The Tribunal did not accept ZRV's argument that the Applicant's working from home negatively affected morale and impeded on the Applicant's ability to fulfill his work responsibilities since the Applicant was quite reachable at home and he completed his work duties on time to the client's satisfaction.
The Tribunal found that there was no evidence of undue hardship arising from the Applicant's absences from the office and held there was:
Insufficient evidence to establish that accommodating the applicant's limited number of Code-related absences would have created problems for his team or others at the office amounting to undue hardship within the meaning of the Code.
Interestingly, after ZRV terminated the Applicant, the Applicant asked for a second chance. ZRV offered to take the Applicant back under a contract, the terms of which were very similar to the original employment arrangement but would last for only three months, after which the relationship would be reviewed. ZRV argued that the contract was a form of accommodation in response to the Applicant's request to be given another chance but this argument was outright rejected by the Tribunal. Notably, the Tribunal also rejected the Applicant's argument that ZRV's attempts to manage his absence were vexatious or could constitute harassment.
Overall, the Tribunal found that ZRV discriminated against the Applicant on the basis of family status and failed in its duty to accommodate to the point of undue hardship. As a remedy, based on the Applicant's "considerable loss of self-respect, dignity, and confidence", the Tribunal awarded $15,000.00. The Tribunal also ordered that the Respondents were to develop a workplace human rights policy that included the duty to accommodate and to provide mandatory human rights training throughout the organization.
What this means to you?
Although the question of whether caring for an elderly parent can form the basis of a complaint of family status discrimination is an emerging and arguably novel legal area, one take-home message is not new: an employer must not "look away" under the guise of respecting an employee's privacy when a question arises as to whether there is a need to accommodate. As always, the specific facts of the case must be examined to determine whether discrimination exists and whether the employer accommodated to the point of undue hardship.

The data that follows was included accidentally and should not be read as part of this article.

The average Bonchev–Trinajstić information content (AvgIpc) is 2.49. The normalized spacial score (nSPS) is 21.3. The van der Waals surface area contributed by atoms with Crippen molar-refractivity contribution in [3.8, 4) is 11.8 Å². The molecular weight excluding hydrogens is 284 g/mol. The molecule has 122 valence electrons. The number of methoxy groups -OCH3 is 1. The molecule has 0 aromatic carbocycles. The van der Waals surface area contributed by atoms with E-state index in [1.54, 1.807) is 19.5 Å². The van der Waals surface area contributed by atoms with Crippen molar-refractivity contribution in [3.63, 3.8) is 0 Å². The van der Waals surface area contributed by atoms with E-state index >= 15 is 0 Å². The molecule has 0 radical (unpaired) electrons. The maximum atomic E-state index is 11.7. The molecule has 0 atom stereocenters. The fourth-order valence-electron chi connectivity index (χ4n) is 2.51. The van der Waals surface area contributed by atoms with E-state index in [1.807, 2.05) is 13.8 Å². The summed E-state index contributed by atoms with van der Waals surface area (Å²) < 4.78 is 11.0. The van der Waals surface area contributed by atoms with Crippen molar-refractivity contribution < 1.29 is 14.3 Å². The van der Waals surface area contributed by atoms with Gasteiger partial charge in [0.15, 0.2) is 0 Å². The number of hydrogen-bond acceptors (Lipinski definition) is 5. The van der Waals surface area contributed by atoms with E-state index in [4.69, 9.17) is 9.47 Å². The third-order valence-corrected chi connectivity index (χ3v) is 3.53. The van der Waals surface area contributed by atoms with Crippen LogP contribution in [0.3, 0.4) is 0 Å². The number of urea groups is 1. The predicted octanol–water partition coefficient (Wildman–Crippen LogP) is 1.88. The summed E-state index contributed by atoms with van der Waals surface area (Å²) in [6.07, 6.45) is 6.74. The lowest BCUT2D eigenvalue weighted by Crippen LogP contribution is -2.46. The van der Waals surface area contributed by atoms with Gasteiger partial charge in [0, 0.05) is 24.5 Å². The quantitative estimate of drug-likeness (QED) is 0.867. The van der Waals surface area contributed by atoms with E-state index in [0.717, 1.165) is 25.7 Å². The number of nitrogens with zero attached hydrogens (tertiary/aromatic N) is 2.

In this particular case, the Applicant was clearly dealing with family circumstances that required him to either be completely absent or to work away from the office. ZRV was chastised for not engaging in a discussion with the Applicant with respect to the Applicant's needs and in what ways he could possibly be accommodated. The Tribunal noted that ZRV was aware of the ongoing family responsibilities that the Applicant had but that it did not engage in this dialogue. It is certainly important for employers to respect any privacy issues that an employee may have with respect to his or her family obligations, but at the same time, if there is an issue that has arisen which an employer is aware, it should engage the employee in a respectful dialogue to determine what, if any, steps can be taken in order to assist the employee in dealing with the issues.
What is also noteworthy from this decision is the distinction that the Tribunal made between making a choice to care for an elderly adult and being required to care for an elderly adult. While there are choices involved as to how a parent cares for a child, there can be no debate that the parent is required to care for a child. It will be interesting to see whether the courts and tribunals will adopt the same perspective when dealing with issues arising from caring for an elderly patient. If this decision is any indication, such is likely to be the case.